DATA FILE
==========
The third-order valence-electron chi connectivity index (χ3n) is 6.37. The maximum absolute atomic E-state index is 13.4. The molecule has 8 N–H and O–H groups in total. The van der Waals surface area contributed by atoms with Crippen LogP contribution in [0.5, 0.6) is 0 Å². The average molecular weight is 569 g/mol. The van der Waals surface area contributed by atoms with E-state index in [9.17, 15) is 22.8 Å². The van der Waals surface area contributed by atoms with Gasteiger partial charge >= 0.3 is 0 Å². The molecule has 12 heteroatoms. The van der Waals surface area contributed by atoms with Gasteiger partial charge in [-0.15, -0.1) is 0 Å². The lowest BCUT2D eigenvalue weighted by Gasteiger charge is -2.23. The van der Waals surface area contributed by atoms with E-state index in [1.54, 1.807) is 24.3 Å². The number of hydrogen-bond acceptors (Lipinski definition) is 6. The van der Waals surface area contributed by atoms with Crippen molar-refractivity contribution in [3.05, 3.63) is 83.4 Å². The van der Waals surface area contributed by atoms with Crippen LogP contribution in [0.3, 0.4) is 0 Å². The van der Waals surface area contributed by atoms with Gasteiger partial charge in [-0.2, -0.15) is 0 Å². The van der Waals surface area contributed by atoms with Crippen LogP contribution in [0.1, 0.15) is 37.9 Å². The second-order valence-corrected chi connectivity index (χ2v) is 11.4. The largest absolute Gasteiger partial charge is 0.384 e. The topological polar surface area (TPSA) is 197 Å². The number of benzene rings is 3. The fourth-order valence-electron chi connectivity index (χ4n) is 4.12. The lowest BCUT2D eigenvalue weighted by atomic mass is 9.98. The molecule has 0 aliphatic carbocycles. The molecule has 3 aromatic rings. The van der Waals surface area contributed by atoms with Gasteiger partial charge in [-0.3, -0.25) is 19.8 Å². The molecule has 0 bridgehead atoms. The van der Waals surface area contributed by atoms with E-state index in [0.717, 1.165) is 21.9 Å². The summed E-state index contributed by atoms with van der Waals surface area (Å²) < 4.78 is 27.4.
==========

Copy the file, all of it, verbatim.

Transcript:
The third-order valence-electron chi connectivity index (χ3n) is 6.37. The maximum absolute atomic E-state index is 13.4. The molecule has 8 N–H and O–H groups in total. The van der Waals surface area contributed by atoms with Crippen LogP contribution in [0.5, 0.6) is 0 Å². The average molecular weight is 569 g/mol. The van der Waals surface area contributed by atoms with E-state index in [9.17, 15) is 22.8 Å². The van der Waals surface area contributed by atoms with Gasteiger partial charge >= 0.3 is 0 Å². The molecule has 12 heteroatoms. The van der Waals surface area contributed by atoms with Gasteiger partial charge in [-0.15, -0.1) is 0 Å². The lowest BCUT2D eigenvalue weighted by Gasteiger charge is -2.23. The van der Waals surface area contributed by atoms with E-state index in [1.54, 1.807) is 24.3 Å². The number of hydrogen-bond acceptors (Lipinski definition) is 6. The van der Waals surface area contributed by atoms with Crippen molar-refractivity contribution in [3.05, 3.63) is 83.4 Å². The van der Waals surface area contributed by atoms with Crippen LogP contribution in [0.3, 0.4) is 0 Å². The van der Waals surface area contributed by atoms with Gasteiger partial charge in [-0.2, -0.15) is 0 Å². The van der Waals surface area contributed by atoms with Crippen LogP contribution in [0.1, 0.15) is 37.9 Å². The second-order valence-corrected chi connectivity index (χ2v) is 11.4. The largest absolute Gasteiger partial charge is 0.384 e. The topological polar surface area (TPSA) is 197 Å². The number of benzene rings is 3. The fourth-order valence-electron chi connectivity index (χ4n) is 4.12. The lowest BCUT2D eigenvalue weighted by atomic mass is 9.98. The molecule has 0 aliphatic carbocycles. The molecule has 3 aromatic rings. The van der Waals surface area contributed by atoms with Gasteiger partial charge in [-0.3, -0.25) is 19.8 Å². The molecule has 0 bridgehead atoms. The van der Waals surface area contributed by atoms with E-state index in [0.717, 1.165) is 21.9 Å². The summed E-state index contributed by atoms with van der Waals surface area (Å²) < 4.78 is 27.4.